Darker, Deeper, Richer: Indian Sparkling Rosé Brut launched by York Winery

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Kailash Gurnani, winemaker, York Winery shares his thoughts with Brinda Gill on the launch of York Sparkling Rosé Brut 2015…

Owner and winemaker, Kailash Gurnani with the newly-released York Sparkling Rosé Brut 2015

When did you first think of producing a sparkling rosé wine?
We have been keen to produce a sparkling rosé for some time.
The first time we made it was in 2012, when we produced the base for a Chenin Brut and sparkling rosé. The rosé worked out well, however we couldn’t launch two sparkling wines at the same time. So in 2013 and 2014 we concentrated on the Chenin Brut. With the system and protocol for producing a sparkling established, in 2015 we focused on the sparkling rosé.

How did you think of producing the sparkling rosé from Shiraz?
We have produced a rosé from Zinfandel and it has a lovely light flavour. It is not high on extraction, the tannins and colour are mild. For the sparkling rosé we thought of selecting a grape variety that would give us more tannins and structure. When producing a rosé from Shiraz, we don’t need to press the grapes too much for tannins and colour. The aromas and taste are also fruity, deep and rich. So we thought of a 100% Shiraz sparkling wine rosé.

With the grape variety decided what was the next step?
We selected a vineyard for the production of the sparkling rosé. However, we found that the grapes of that vineyard held greater potential for producing a red wine. So we shifted to another vineyard where the grapes were maturing earlier. The grape quality was good; yet, if we used these for a red wine we would not get the colour, intensity and depth required for a red wine. However, the grapes were good for a sparkling rosé. So in 2015 we went ahead with the harvest and used them for a sparkling rosé.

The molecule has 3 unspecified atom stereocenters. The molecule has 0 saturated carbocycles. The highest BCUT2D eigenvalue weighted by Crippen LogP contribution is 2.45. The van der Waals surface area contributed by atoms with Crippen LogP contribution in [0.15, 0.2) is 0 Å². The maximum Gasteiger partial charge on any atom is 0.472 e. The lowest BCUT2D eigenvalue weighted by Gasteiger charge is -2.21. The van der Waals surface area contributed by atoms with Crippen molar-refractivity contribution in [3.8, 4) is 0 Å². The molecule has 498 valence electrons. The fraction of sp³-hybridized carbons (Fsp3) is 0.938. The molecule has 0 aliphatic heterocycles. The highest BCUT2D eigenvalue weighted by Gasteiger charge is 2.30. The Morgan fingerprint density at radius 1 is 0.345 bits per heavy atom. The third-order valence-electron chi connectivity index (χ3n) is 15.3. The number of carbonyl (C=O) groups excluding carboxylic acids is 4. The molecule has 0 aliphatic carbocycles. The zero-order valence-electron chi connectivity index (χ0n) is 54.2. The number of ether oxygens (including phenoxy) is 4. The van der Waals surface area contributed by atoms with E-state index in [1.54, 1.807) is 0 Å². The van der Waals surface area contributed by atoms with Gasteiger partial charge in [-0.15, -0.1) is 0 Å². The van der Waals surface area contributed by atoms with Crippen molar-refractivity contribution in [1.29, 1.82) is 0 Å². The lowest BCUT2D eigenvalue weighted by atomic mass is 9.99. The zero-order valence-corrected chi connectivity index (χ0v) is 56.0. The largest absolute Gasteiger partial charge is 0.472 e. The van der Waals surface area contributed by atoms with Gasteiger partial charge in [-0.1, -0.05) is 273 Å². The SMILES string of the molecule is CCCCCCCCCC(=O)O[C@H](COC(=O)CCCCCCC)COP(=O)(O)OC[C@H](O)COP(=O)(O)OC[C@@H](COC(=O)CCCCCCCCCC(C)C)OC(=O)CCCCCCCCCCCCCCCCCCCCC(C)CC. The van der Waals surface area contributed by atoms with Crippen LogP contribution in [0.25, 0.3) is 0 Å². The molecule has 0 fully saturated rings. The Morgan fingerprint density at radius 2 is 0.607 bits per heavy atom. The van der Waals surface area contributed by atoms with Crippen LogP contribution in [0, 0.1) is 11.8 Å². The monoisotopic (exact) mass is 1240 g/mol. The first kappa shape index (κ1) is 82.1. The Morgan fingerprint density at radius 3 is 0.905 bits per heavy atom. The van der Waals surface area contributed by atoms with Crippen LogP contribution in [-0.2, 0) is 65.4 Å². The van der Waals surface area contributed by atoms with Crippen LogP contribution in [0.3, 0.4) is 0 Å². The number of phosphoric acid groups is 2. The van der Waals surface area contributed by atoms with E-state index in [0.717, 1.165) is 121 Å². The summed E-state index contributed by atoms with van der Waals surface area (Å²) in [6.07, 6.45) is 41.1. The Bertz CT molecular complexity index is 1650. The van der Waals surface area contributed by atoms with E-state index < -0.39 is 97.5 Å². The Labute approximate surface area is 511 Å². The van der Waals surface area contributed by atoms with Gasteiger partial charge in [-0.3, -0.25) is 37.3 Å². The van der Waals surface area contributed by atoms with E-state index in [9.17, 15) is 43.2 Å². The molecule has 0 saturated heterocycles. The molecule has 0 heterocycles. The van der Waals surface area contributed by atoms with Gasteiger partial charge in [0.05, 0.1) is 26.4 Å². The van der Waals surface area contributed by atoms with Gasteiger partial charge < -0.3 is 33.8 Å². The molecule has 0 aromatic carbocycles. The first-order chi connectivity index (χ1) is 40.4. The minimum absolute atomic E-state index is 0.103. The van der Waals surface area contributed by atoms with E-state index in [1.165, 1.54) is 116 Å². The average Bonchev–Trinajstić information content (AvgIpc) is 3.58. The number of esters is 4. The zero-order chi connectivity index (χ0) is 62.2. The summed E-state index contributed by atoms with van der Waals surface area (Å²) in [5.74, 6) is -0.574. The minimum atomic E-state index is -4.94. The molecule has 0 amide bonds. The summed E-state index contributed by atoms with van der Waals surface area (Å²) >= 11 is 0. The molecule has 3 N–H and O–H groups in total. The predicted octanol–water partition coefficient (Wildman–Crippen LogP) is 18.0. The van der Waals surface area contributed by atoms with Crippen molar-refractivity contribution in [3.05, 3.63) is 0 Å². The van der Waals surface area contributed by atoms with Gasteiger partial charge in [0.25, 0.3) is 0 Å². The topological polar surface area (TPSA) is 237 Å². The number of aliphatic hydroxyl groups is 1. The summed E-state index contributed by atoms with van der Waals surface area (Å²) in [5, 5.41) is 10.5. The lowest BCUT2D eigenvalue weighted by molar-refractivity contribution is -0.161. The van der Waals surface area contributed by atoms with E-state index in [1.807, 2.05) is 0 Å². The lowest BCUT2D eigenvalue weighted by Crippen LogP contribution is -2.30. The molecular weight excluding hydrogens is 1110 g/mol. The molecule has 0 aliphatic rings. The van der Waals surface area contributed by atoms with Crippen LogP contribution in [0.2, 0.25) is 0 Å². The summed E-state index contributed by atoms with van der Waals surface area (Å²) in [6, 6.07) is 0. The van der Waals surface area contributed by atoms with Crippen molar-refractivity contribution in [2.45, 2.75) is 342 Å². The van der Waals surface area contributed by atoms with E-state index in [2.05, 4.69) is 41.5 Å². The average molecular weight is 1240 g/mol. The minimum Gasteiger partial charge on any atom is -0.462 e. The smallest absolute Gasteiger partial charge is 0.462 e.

Can you tell us a bit about the process you followed for producing the wine?
Sparkling wines can be made in the oxidative or reductive way. A lot of sparkling wine is made in the oxidative way; however, this technique neutralizes the base wine. The primary characteristics of the wine are subdued and the focus shifts to the secondary characteristics that emerge from the lees. We wanted to retain the primary characteristics as well. So we opted for a semi-oxidative style. The wine was aged in the bottle for 18 months before it was disgorged. We added a small amount, about 4-5% of the total volume, of liqueur d’expedition aged in French oak barrels to the sparkling rosé. The sparkling rosé has a residual sugar of 10 grams per litre which is more than the Chenin Brut as the tannins are greater in this wine.

What role does this addition of oak-aged liqueur d’expedition play?
The oak-aged liqueur d’expedition adds elegance, length and structure to the sparkling. It binds the characteristics of the wine- the primary and secondary flavours and the tannins. It increases its length and finesses. We kept this amount to only about 4-5% of the total volume. Anything more would be too prominent for this wine.

Will the sparkling rosé be an annual feature?
Yes, it certainly will. The launch wine is a vintage wine and we plan on presenting a vintage sparkling rosé each year. We wanted to get the product perfect so waited till July 2017 to present it. We have spared no effort or expense to produce this wine – right from the wine itself to the label and corks. We have produced only about 2,800 bottles.  As a winemaker sometimes one gets accustomed to the taste of a wine as one tastes it over the months. But a sparkling rosé is a tough wine to crack.  I think it has a unique profile reflective of the terroir. It is darker, deeper and richer than other Indian sparkling rosé wines. I am pleased with the wine and am curious to know what the experts feel.

The York Sparkling Rosé is priced at Rs 1,300 in Maharashtra. The wine is presently available at the Tasting Room of the winery only. It will be launched in Mumbai in about a month followed by Pune.

 

 

 

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